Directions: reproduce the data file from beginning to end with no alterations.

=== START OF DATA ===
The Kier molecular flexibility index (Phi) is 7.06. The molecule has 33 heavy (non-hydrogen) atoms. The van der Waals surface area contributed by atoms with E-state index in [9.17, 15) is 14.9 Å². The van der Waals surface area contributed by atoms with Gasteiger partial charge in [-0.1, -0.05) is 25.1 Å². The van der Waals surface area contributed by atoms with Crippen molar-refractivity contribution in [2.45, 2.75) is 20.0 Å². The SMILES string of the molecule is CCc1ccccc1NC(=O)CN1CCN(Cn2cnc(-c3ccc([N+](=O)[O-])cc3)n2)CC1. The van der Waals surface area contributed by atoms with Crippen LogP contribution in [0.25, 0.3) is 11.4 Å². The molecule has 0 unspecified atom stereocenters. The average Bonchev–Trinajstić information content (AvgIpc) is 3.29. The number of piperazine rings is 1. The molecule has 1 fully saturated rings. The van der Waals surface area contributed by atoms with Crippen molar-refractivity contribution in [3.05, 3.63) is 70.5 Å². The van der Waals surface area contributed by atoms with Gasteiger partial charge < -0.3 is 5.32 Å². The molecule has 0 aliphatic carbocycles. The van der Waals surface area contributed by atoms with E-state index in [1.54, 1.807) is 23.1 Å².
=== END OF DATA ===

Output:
The Kier molecular flexibility index (Phi) is 7.06. The molecule has 33 heavy (non-hydrogen) atoms. The van der Waals surface area contributed by atoms with E-state index in [9.17, 15) is 14.9 Å². The van der Waals surface area contributed by atoms with Gasteiger partial charge in [-0.1, -0.05) is 25.1 Å². The van der Waals surface area contributed by atoms with Crippen molar-refractivity contribution in [2.45, 2.75) is 20.0 Å². The SMILES string of the molecule is CCc1ccccc1NC(=O)CN1CCN(Cn2cnc(-c3ccc([N+](=O)[O-])cc3)n2)CC1. The van der Waals surface area contributed by atoms with Crippen LogP contribution in [0.25, 0.3) is 11.4 Å². The molecule has 0 unspecified atom stereocenters. The average Bonchev–Trinajstić information content (AvgIpc) is 3.29. The number of piperazine rings is 1. The molecule has 1 fully saturated rings. The van der Waals surface area contributed by atoms with Crippen molar-refractivity contribution in [3.05, 3.63) is 70.5 Å². The van der Waals surface area contributed by atoms with Gasteiger partial charge < -0.3 is 5.32 Å². The molecule has 0 aliphatic carbocycles. The van der Waals surface area contributed by atoms with E-state index in [1.54, 1.807) is 23.1 Å².